If Poroshenko had stayed in power or if Tymoshenko had succeeded, Ukraine would not have received a shot of adrenaline to its heart. But Zelensky’s election didn’t just rekindle Maidan’s hopes. It led to a unique situation – the remnants of anti-maidan merging with most of Maidan in unnatural unity. Their barren unity, which resembles a family composed of a eunuch and a rubber woman, was based on the hope that it was enough to remove Poroshenko to turn everything bad into everything good. In this regard, the “adequate members” of anti-maidan, which showed amazing inadequacy, fully repeated the beliefs of “people with kind faces” that not long ago made them laugh and who firmly knew that it is President Yanoukovych who lies between them and European happiness – like a stone on the pillar road to the rich idleness. At the beginning of 2019, the opposites converged and Ukrainians in a single impulse (not counting right-wing radicals) supported the idea of the demolition of Poroshenko by anyone.
In the view of Ukrainian voters, Zelensky, for an incomprehensible reason, was supposed to enter into an irreconcilable struggle with his benefactor Kolomoisky, for the “simple human happiness” of the “small Ukrainian”. This is also despite the fact that the options for “simple human happiness” were hardly much fewer than the “small Ukrainians” themselves.
The classic manoeuvre of changing the figurehead without changing the system gave Ukraine a whole year of relative stabilisation. One can ignore the right’s opposition to Poroshenko and their periodic attacks against Zelensky. It is a struggle not against the system, but within the system. And it was initially clear that Zelensky was not afraid of a serious shock until the end of 2019, whatever he did. Too high expectations were associated with him in order for someone to risk arousing the people by really snapping Zelensky. Most likely they would demolish him. But after all, it’s not enough to take power, one still has to hold onto it. But at this stage questions would have already arisen.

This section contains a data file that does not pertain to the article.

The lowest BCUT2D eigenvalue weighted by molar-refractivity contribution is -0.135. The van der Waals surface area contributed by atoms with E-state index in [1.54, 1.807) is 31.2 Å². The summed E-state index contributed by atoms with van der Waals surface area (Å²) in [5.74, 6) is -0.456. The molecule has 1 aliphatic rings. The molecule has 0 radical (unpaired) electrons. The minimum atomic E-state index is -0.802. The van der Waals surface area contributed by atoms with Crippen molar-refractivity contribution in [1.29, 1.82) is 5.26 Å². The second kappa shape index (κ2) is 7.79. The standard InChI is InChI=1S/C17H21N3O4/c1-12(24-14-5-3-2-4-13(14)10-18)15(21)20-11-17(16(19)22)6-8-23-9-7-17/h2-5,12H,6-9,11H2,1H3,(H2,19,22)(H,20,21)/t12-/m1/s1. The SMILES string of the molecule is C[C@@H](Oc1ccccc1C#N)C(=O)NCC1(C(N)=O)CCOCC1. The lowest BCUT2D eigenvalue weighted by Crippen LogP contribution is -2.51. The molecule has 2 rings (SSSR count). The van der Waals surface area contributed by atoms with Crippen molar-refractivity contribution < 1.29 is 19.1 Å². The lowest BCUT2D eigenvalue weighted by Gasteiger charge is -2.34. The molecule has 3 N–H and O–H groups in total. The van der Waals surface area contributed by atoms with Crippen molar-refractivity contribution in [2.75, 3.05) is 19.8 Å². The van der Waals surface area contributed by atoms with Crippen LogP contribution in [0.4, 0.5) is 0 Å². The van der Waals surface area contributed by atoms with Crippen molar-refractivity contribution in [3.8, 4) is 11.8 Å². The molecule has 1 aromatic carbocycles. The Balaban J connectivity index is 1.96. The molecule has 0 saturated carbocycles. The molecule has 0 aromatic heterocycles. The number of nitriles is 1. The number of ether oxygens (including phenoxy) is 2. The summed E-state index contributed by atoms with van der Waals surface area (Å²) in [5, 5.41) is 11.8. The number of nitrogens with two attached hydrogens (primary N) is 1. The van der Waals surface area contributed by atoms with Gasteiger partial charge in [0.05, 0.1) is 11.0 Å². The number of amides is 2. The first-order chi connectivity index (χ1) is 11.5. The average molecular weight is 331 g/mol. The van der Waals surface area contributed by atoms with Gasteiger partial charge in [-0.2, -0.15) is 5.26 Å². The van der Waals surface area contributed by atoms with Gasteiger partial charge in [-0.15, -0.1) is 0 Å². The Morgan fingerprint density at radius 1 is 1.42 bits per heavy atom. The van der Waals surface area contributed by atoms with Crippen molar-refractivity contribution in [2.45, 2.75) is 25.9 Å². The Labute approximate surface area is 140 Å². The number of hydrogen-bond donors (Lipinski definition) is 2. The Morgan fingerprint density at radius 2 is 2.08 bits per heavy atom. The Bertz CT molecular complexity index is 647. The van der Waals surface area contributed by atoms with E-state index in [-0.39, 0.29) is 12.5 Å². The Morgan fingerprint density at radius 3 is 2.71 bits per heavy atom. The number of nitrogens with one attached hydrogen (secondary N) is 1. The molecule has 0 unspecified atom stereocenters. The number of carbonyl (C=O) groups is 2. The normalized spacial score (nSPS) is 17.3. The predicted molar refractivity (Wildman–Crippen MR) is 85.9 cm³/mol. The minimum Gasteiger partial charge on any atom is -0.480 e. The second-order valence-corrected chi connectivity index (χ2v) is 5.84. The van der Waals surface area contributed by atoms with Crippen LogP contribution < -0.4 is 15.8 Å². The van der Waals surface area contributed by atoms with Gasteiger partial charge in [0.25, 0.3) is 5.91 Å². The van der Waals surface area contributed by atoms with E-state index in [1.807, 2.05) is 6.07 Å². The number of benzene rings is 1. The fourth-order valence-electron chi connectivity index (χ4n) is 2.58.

The foreign policy situation of the country has also stabilised. It did not improve, it did not deteriorate, but namely stabilised. The pro-Trump and anti-Trump factions fighting in America balanced each other, causing American politics in Ukraine to lose meaning, becoming a technical element of the tactical election fight. The Ukrainian argument was used by the Democrats at the stage of the pre-election fight, so it cannot play a strategic role in the 2020 election – the efforts of the Democrats and Republicans cancel each other out, a new solution must be sought for a breakthrough. Ukraine can no longer be such a solution. It will continue to be used as an element of intra-American positional war, but it is because of precisely this that it will continue to lose the sympathy of the “grateful American people”, i.e., strategic appeal to the waring American factions.
Europeans, most notably Merkel, who was unlucky with Maidan (Germany carried the heaviest part of it, and the United States did not allow Klitschko to be appointed president) decided that with Zelensky’s help they would be able to move forward with the implementation of the Minsk Agreements. Thus, they could take a dominant position in Ukraine and try to use it in their geopolitical game with both America and Russia – to achieve the position they sought when then invested in the 2014 Maidan.